This is the kind of book I wish I could read in a book club. Alas, the only book club I've ever belonged to would never read it. A relationship between a talking chimp and a woman that is actually consummated? Even I had trouble with that -- and yet I found this book challenging in all the right ways, one of which was that it opened my mind. The book is narrated by said chimp, who is almost comically well-educated and wields a ridiculously large vocabulary. I read a book like this and it just calls out for discussion. I would have enjoyed it way more if I could have talked about it with someone else who had also read it.

14. The War for Late Night: When Leno Went Early and Television Went Crazy Bill Carter B+ (started 8/7; finished 8/19)

Critical response generally seems to indicate people thought Carter wrote a better book about Leno vs. Letterman than he did about Leno vs. O'Brien -- largely because in the latter case the events took place in the Internet age and it seems little had not already been covered in all manner of media. It had the opposite effect on me, as I had a much more vested interest in the details of the more recent dustup. I found this book more engaging than the earlier one.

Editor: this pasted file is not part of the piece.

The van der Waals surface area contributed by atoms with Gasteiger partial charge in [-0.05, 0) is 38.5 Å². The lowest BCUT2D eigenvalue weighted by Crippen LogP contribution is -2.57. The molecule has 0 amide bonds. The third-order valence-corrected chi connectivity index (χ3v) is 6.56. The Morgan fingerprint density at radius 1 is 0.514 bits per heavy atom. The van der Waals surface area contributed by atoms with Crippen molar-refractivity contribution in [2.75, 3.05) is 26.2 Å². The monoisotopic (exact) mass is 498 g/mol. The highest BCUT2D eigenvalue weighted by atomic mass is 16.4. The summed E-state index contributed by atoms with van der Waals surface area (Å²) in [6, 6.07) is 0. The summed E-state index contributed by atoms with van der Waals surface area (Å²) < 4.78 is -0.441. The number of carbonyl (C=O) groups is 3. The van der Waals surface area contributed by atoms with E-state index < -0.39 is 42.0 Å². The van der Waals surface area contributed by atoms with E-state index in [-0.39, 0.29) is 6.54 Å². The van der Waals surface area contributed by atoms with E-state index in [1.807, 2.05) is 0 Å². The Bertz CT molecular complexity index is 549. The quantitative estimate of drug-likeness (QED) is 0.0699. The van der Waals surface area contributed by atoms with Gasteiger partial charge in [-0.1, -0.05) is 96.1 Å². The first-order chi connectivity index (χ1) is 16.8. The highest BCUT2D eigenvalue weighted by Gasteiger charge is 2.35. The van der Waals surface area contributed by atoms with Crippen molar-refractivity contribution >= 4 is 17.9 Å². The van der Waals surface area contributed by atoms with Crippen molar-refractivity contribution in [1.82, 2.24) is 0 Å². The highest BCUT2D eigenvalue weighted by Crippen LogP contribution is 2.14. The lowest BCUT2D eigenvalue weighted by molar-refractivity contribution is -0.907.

15. Bossypants Tina Fey [audiobook] A- (started 11/9; finished 11/13)

I enjoyed Bossypants so much, I wanted to experience it again -- this time in Tina Fey's own voice. It was every bit as entertaining as the first time around, and in some ways more so, thanks to Fey's delivery.

16. Maphead: Charting the Wide, Weird World of Geography Wonks Ken Jennings B+ (started 10/19; finished 11/16)